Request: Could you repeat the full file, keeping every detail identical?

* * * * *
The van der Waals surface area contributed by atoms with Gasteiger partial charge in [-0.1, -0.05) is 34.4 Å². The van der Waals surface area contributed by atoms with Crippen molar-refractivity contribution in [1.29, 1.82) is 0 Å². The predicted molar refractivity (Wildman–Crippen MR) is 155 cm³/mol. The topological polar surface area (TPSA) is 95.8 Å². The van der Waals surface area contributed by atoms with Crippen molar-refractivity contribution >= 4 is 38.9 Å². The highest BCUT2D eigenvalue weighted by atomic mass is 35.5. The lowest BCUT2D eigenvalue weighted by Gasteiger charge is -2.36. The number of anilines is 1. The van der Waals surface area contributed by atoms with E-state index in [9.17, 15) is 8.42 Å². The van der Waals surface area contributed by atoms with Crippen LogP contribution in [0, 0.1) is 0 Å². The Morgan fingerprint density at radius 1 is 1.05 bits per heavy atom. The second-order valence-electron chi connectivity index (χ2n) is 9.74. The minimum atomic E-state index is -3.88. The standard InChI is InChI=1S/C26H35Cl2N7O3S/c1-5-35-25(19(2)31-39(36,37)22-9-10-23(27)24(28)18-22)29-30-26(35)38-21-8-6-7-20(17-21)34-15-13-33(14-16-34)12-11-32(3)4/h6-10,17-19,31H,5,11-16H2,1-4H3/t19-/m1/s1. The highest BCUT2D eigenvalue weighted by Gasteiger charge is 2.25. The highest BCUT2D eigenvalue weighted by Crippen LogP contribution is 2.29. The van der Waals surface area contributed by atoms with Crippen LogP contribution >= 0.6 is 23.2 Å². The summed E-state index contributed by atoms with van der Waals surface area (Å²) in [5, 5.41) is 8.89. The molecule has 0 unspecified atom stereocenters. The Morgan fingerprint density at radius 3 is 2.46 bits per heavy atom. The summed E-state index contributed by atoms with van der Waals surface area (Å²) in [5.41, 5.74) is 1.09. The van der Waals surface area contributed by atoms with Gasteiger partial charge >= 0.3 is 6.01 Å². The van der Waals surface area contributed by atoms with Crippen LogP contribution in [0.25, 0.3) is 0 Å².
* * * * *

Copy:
The van der Waals surface area contributed by atoms with Gasteiger partial charge in [-0.1, -0.05) is 34.4 Å². The van der Waals surface area contributed by atoms with Crippen molar-refractivity contribution in [1.29, 1.82) is 0 Å². The predicted molar refractivity (Wildman–Crippen MR) is 155 cm³/mol. The topological polar surface area (TPSA) is 95.8 Å². The van der Waals surface area contributed by atoms with Crippen molar-refractivity contribution >= 4 is 38.9 Å². The highest BCUT2D eigenvalue weighted by atomic mass is 35.5. The lowest BCUT2D eigenvalue weighted by Gasteiger charge is -2.36. The number of anilines is 1. The van der Waals surface area contributed by atoms with E-state index in [9.17, 15) is 8.42 Å². The van der Waals surface area contributed by atoms with Crippen LogP contribution in [0, 0.1) is 0 Å². The Morgan fingerprint density at radius 1 is 1.05 bits per heavy atom. The second-order valence-electron chi connectivity index (χ2n) is 9.74. The minimum atomic E-state index is -3.88. The standard InChI is InChI=1S/C26H35Cl2N7O3S/c1-5-35-25(19(2)31-39(36,37)22-9-10-23(27)24(28)18-22)29-30-26(35)38-21-8-6-7-20(17-21)34-15-13-33(14-16-34)12-11-32(3)4/h6-10,17-19,31H,5,11-16H2,1-4H3/t19-/m1/s1. The highest BCUT2D eigenvalue weighted by Gasteiger charge is 2.25. The highest BCUT2D eigenvalue weighted by Crippen LogP contribution is 2.29. The van der Waals surface area contributed by atoms with Crippen LogP contribution >= 0.6 is 23.2 Å². The summed E-state index contributed by atoms with van der Waals surface area (Å²) in [5, 5.41) is 8.89. The molecule has 0 unspecified atom stereocenters. The Morgan fingerprint density at radius 3 is 2.46 bits per heavy atom. The summed E-state index contributed by atoms with van der Waals surface area (Å²) in [5.41, 5.74) is 1.09. The van der Waals surface area contributed by atoms with Gasteiger partial charge >= 0.3 is 6.01 Å². The van der Waals surface area contributed by atoms with Crippen LogP contribution in [0.25, 0.3) is 0 Å².